The series on Civil War Forts is wrapping up, and – as usual – we’re collecting all the series’ articles into one post for easy reference in the future. Thank you to all the writers and all the readers and commenters for making this series another one to remember!
We hope you’re inspired to go explore more forts as the spring and summer seasons approach…
Capturing “The Rebel Fort Henry on the Tennessee River” (Sarah Kay Bierle)
Question of the Week – Favorite Forts
Fort Henry Today (Chris Mackowski)
Fury at Fort Harrison (Doug Crenshaw)
Drewry’s Bluff: Tourism on the Front Lines (Bert Dunkerly)
Two Earthen Civil War Forts Still Stand in Maine (Brain Swartz)
Visiting Forts – From the ECW Archives
Fort Fisher in Fiction (Sarah Kay Bierle)
The War Department Tablets of Fort Donelson (Chris Mackowski)
Question of the Week – attack or defend a fort
The Vice President Toted a Rifle at Fort McClary (Brian Swartz)
“The Veritable Fort” – Fort McHenry & The Civil War (Sarah Kay Bierle)
Pensacola’s Advanced Redoubt (Sheritta Bitikofer)
Forts Footage from ECW’s YouTube Page
“Too Heavy To Level Down”: Fort Beauregard in Manassas (Kevin Pawlak)
A Forgotten Fort: Fort Tejon in Lebec, California (Meg Groeling)
Fort Abraham Lincoln: Symbol of Civil War Memory on the North Dakota Prairie (Cecily Nelson Zander)
Star Fort: “It was a hot place” (Sarah Kay Bierle)
Fort Collier: “It Seems Strong and Well Built” (Sarah Kay Bierle)
Ships vs. Forts 1861: Off To The Races (Dwight Hughes)
Fort Jefferson: An Un-Attacked Stronghold (Caroline Davis)
4 Responses to Forts: Conclusion
The Battle of Allatoona Pass, on October 5, 1864, needs also to be mentioned.This is where the Idiom “Hold the Fort” is believed to have started. Allatoona Pass was a stop on the Western & Atlantic Railroad north of Atlanta with a large Union storage facility. Messages were exchanged, using wig wag or hand signals, between General W. T. Sherman on Kennesaw Mountain and General John Corse, the Union Commander at Allatoona Pass. While Sherman denied saying this, it was believed that he signaled “Hold the Fort, we are coming” as the battle began. Shortly after the War, a popular hymn called “Hold the Fort” was written which helped publicize the battle and popularize the use of this idiom.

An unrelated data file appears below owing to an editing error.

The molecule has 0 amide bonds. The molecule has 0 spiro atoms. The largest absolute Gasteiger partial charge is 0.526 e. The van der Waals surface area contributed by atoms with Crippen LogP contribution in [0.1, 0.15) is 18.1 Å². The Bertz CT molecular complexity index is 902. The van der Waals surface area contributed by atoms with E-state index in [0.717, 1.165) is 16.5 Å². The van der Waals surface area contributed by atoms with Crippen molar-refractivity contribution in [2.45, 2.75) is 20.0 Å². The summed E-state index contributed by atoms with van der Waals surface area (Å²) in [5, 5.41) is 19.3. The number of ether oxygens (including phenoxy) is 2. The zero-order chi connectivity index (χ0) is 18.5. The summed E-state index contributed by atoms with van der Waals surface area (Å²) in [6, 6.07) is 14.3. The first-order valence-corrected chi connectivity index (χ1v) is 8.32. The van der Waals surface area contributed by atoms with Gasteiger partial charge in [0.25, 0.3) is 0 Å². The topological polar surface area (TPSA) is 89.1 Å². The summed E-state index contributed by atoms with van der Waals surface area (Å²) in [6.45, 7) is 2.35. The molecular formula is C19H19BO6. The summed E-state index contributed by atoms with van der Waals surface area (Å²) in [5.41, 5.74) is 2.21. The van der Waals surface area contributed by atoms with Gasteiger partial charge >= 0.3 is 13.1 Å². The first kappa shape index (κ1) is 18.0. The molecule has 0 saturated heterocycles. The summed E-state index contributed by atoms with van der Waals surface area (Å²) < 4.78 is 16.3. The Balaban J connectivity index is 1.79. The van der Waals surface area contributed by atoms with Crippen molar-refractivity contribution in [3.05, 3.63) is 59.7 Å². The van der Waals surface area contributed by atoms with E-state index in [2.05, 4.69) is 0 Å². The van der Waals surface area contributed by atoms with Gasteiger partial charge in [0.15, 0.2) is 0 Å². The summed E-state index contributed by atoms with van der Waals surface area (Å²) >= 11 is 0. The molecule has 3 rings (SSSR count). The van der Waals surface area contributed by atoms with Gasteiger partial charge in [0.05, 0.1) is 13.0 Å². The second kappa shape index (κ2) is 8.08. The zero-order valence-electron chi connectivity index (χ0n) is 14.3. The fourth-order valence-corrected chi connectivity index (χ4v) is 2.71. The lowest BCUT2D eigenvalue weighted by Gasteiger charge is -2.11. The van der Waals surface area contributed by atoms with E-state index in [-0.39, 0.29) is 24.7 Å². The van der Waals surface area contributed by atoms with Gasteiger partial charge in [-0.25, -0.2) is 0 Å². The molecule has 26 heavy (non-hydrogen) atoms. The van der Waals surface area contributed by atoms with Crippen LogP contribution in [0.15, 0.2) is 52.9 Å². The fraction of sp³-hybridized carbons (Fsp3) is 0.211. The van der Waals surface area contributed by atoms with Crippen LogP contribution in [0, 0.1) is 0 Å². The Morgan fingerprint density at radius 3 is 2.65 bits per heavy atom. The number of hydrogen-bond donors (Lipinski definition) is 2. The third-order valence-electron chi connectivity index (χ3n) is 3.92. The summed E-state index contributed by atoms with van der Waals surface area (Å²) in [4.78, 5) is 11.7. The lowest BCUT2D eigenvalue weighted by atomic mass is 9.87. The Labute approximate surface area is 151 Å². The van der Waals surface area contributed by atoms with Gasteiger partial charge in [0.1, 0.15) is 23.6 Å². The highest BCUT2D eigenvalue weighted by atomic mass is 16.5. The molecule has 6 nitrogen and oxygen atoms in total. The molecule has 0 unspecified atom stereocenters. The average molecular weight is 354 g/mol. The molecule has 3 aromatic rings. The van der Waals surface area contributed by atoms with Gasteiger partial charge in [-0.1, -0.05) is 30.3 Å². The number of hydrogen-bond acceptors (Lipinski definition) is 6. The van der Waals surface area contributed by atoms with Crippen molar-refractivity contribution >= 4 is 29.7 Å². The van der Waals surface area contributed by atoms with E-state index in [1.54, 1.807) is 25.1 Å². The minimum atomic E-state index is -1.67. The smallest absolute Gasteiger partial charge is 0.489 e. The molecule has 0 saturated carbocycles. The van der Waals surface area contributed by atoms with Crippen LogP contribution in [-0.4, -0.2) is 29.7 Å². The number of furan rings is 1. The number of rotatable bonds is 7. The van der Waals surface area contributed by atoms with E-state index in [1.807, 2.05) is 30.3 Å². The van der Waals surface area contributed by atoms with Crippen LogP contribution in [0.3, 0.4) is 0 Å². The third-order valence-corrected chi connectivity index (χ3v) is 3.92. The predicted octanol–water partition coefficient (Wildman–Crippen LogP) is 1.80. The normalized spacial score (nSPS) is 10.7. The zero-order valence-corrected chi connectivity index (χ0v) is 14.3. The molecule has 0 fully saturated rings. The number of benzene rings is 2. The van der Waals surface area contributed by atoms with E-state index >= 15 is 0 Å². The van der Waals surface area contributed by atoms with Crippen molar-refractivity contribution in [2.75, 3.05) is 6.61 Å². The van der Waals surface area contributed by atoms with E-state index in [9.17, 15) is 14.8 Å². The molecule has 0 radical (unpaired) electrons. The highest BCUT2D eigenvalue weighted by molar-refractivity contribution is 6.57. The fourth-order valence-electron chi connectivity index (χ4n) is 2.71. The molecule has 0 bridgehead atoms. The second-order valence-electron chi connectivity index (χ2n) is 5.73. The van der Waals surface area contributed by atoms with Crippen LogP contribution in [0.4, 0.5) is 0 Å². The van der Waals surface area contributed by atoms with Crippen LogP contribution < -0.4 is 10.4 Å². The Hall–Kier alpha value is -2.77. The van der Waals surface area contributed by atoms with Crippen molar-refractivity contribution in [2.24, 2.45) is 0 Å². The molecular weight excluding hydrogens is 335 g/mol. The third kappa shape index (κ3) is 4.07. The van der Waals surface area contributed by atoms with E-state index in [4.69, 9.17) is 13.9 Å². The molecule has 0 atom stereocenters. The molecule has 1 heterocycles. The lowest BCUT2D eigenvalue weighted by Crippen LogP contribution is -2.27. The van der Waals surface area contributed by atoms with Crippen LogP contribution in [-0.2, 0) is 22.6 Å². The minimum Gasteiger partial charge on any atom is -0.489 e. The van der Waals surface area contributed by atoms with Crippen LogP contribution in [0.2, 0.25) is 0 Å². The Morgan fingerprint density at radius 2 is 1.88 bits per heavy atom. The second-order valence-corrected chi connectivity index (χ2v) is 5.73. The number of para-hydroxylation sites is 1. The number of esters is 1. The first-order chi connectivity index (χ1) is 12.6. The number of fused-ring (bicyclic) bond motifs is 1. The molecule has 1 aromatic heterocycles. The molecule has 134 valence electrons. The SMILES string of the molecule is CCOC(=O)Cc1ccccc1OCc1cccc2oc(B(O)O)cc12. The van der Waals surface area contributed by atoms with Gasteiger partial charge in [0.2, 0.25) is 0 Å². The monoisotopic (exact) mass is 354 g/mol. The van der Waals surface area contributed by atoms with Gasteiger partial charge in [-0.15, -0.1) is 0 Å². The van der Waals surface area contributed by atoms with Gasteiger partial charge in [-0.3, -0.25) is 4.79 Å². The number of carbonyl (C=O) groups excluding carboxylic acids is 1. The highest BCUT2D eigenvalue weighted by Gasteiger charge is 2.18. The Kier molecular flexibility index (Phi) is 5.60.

There were separate earthen forts on each side of the tracks. The Confederates, commanded by General Samuel French, attacked the western fort, only 75 by 60 feet with a 6 foot embankment. It was a fierce fight with many dead and wounded cramped into the fort. French got word that a Union force was marching toward the battle, and, if so, it would have trapped him. He decided to withdraw and the battle was over. The report was not true but he may not have been able to continue the attack as, after marching all night, they were running very low on food, water and ammunition.
The Federals had 2025 soldiers and suffered casualties of 35%. The Confederates attacked with 3276 troops and had a 27% Casualty rate. In the North, this was considered an important victory and was well publicized in the press. It was a month before the 1864 election and, after the victory at Atlanta on September 2, would have been a factor keeping the momentum going for Abraham Lincoln’s re-election in November.
Today, both forts are well preserved and it is worth a stop. There are monuments honoring all of the states, both Union and Confederate, that had regiments in the battle. The location is just off I-75 at Exit 283 about 30 miles north of Atlanta.
For more information, the best source is “Allatoona Pass – A Needless Effusion of Blood”, William R. Scaife, 1995.